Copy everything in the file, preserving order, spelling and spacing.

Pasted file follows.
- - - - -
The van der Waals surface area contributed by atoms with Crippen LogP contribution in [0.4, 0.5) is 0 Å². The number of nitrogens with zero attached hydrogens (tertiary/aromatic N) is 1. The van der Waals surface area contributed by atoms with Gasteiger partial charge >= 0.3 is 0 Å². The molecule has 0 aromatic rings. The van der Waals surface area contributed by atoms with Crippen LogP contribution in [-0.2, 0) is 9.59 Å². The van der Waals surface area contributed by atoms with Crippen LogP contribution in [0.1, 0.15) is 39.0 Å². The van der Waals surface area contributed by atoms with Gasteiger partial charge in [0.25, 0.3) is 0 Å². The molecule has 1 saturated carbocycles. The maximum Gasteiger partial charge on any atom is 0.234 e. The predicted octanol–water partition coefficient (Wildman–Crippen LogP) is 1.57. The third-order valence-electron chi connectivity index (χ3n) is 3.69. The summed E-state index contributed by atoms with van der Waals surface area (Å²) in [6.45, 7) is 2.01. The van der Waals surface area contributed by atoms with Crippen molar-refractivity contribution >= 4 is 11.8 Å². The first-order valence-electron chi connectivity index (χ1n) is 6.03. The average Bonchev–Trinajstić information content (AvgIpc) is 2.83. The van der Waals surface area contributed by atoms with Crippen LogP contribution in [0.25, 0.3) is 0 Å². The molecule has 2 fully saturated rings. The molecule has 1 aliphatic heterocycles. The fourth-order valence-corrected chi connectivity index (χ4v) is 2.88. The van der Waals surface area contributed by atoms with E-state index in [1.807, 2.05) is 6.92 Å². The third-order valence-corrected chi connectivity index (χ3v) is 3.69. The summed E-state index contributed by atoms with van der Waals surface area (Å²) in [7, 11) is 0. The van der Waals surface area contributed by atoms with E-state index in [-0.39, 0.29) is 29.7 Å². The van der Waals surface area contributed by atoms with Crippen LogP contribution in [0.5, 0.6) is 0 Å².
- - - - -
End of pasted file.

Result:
The van der Waals surface area contributed by atoms with Crippen LogP contribution in [0.4, 0.5) is 0 Å². The number of nitrogens with zero attached hydrogens (tertiary/aromatic N) is 1. The van der Waals surface area contributed by atoms with Gasteiger partial charge >= 0.3 is 0 Å². The molecule has 0 aromatic rings. The van der Waals surface area contributed by atoms with Crippen LogP contribution in [-0.2, 0) is 9.59 Å². The van der Waals surface area contributed by atoms with Crippen LogP contribution in [0.1, 0.15) is 39.0 Å². The van der Waals surface area contributed by atoms with Gasteiger partial charge in [0.25, 0.3) is 0 Å². The molecule has 1 saturated carbocycles. The maximum Gasteiger partial charge on any atom is 0.234 e. The predicted octanol–water partition coefficient (Wildman–Crippen LogP) is 1.57. The third-order valence-electron chi connectivity index (χ3n) is 3.69. The summed E-state index contributed by atoms with van der Waals surface area (Å²) in [6.45, 7) is 2.01. The van der Waals surface area contributed by atoms with Crippen molar-refractivity contribution >= 4 is 11.8 Å². The first-order valence-electron chi connectivity index (χ1n) is 6.03. The average Bonchev–Trinajstić information content (AvgIpc) is 2.83. The van der Waals surface area contributed by atoms with Crippen LogP contribution in [0.25, 0.3) is 0 Å². The molecule has 2 fully saturated rings. The molecule has 1 aliphatic heterocycles. The fourth-order valence-corrected chi connectivity index (χ4v) is 2.88. The van der Waals surface area contributed by atoms with E-state index in [1.807, 2.05) is 6.92 Å². The third-order valence-corrected chi connectivity index (χ3v) is 3.69. The summed E-state index contributed by atoms with van der Waals surface area (Å²) in [7, 11) is 0. The van der Waals surface area contributed by atoms with E-state index in [-0.39, 0.29) is 29.7 Å². The van der Waals surface area contributed by atoms with Crippen LogP contribution in [0.5, 0.6) is 0 Å².